Let me show you my best painting secret!
Thank you! You have successfully subscribed to our newsletter.
There is no point in continuing with a flawed painting. Life is too short. Learn your lessons and move on, wiser and stronger. (anon)
Art is never finished, only abandoned. (Leonardo da Vinci)
A life spent chasing other people's approval is a life spent on a pointless roller coaster of emotional highs and lows, without ever knowing yourself. (Rinatta Paries)
The old joke is that there are two people necessary to complete a painting. The artist to paint it and someone to drag the artist away when the painting is done. Richard Schmid, the famous American artist jokes in his book, Alla Prima, about receiving gentle threats from his loved ones should he not stop on a particular painting for risk of ruining it. There are other reasons to quit too. Not least of which is that the painting is already ruined or even that it had not a chance from the get go. Recognising the critical moment is the elusive key.
"Do not consider your painting finished unless it is exactly what you want to see. If you feel that you are not skilled enough to do that, take the time and trouble to learn what it is you need to know to do it" says Schmid. These are tough words from the master artist. A reminder to us all that the path to accomplished painting is a long one.
When I am facing a slump in my painting it can be difficult to pull myself out of it if I dwell on the learning that still lies ahead. So I find it best to take a break and usually by the next day a solution to the problem shows itself. There is always a solution if you keep your mind open to this idea.
Even though there is a solution this does not necessarily mean I can plough on with a flawed painting. The solution may require scraping the whole thing down and starting over. If that is what it takes then I do not hesitate. If the previous attempts have dried and scraping is not an option then out the painting goes. Learn from it and move on. These dogs are not pets - they must be released!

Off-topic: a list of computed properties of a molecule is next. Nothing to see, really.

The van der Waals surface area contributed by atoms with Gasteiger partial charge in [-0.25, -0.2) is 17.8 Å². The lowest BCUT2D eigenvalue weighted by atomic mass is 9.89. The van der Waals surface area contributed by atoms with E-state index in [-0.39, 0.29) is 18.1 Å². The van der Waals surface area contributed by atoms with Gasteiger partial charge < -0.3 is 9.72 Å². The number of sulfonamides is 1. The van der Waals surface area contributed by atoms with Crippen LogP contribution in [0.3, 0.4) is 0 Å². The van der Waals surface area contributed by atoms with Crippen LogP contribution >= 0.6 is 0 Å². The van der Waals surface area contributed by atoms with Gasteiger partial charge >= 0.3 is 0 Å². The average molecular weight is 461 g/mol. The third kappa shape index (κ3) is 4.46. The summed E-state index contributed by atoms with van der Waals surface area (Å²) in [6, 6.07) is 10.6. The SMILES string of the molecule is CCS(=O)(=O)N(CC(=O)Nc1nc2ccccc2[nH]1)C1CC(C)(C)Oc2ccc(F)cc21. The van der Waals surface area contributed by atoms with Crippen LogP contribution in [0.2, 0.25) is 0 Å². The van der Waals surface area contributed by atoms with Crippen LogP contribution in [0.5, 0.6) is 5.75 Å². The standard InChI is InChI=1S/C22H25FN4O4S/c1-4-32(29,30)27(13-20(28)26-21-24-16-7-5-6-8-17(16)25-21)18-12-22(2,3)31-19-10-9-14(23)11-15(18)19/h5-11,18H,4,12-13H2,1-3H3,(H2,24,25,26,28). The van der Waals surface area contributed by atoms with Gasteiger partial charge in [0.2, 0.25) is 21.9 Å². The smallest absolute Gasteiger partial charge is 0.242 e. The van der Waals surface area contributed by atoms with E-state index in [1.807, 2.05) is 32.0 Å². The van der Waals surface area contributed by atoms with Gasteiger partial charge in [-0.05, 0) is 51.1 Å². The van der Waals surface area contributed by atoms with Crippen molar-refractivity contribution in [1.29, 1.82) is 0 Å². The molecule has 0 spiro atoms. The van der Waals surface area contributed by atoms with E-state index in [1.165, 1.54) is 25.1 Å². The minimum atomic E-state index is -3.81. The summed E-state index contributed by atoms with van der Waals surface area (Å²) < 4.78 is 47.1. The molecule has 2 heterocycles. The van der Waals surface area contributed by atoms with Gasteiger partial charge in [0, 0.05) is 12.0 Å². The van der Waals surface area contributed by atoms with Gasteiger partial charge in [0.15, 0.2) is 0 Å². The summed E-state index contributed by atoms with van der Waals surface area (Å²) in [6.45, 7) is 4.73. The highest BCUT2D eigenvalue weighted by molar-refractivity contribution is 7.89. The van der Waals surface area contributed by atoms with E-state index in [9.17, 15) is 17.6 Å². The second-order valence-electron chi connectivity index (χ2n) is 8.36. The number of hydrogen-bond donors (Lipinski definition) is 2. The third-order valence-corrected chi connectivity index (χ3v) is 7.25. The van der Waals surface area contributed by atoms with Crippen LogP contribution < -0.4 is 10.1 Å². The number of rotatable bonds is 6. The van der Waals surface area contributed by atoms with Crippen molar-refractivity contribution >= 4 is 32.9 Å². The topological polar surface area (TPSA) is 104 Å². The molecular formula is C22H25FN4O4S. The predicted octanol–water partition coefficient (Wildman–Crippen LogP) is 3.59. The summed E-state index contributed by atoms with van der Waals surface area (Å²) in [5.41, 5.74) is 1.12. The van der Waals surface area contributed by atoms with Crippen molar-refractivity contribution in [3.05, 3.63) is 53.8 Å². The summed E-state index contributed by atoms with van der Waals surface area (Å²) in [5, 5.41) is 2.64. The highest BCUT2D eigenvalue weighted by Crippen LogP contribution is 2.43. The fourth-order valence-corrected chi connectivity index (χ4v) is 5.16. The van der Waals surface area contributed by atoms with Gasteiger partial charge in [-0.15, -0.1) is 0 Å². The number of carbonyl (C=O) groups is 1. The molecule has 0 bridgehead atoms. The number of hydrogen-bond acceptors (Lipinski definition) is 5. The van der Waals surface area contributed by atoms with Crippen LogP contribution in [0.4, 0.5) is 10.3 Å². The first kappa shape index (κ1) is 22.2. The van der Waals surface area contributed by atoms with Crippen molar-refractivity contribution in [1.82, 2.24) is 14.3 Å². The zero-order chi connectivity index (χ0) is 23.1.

The typical painting killers are:
No concept - this means there was no idea of what the artist wanted to achieve. What do you want to say about your subject? If your concept is clear you will have an idea of what the focus area of the painting is. Concentrate on the focus area and leave the rest of the painting loose. Nothing can be achieved by rendering the painting in detail from the canvas's edge to edge.
Not enough preparation - for the beginner this can include fundamentals like notan sketch, outline drawings and value studies. All these missed steps lead to poor composition, weak colour and aimless pushing of paint around the canvas.
Too uptight - once the groundwork is done then crack on and paint quickly and with purpose. Wet-into-wet still works best. When we let a painting dry over a week or so it is difficult to get back into it. It is like starting all over again and much changes in the interval. Suddenly the spark of life has left the painting.
Overwork - you have made a good start but now you have gone too far. The details are too rendered and the life has given way to overworked stodge. This is common through all painting levels so do not beat yourself up about it. Be aware of the moment when you look at your work and think Wow! that is looking great! It is at that moment when you must consider whether there is anything more to say. Can adding something now actually add meaning to the painting? If not then stop. If in doubt - sleep on it. Next morning the solution may simply be to sign the painting.
The above thoughts are not all the issues. What are your painting killers and solutions? When do you know it is time to stop?
Looking for reliable screen capture software at great value for money? I use Screencast-O-Matic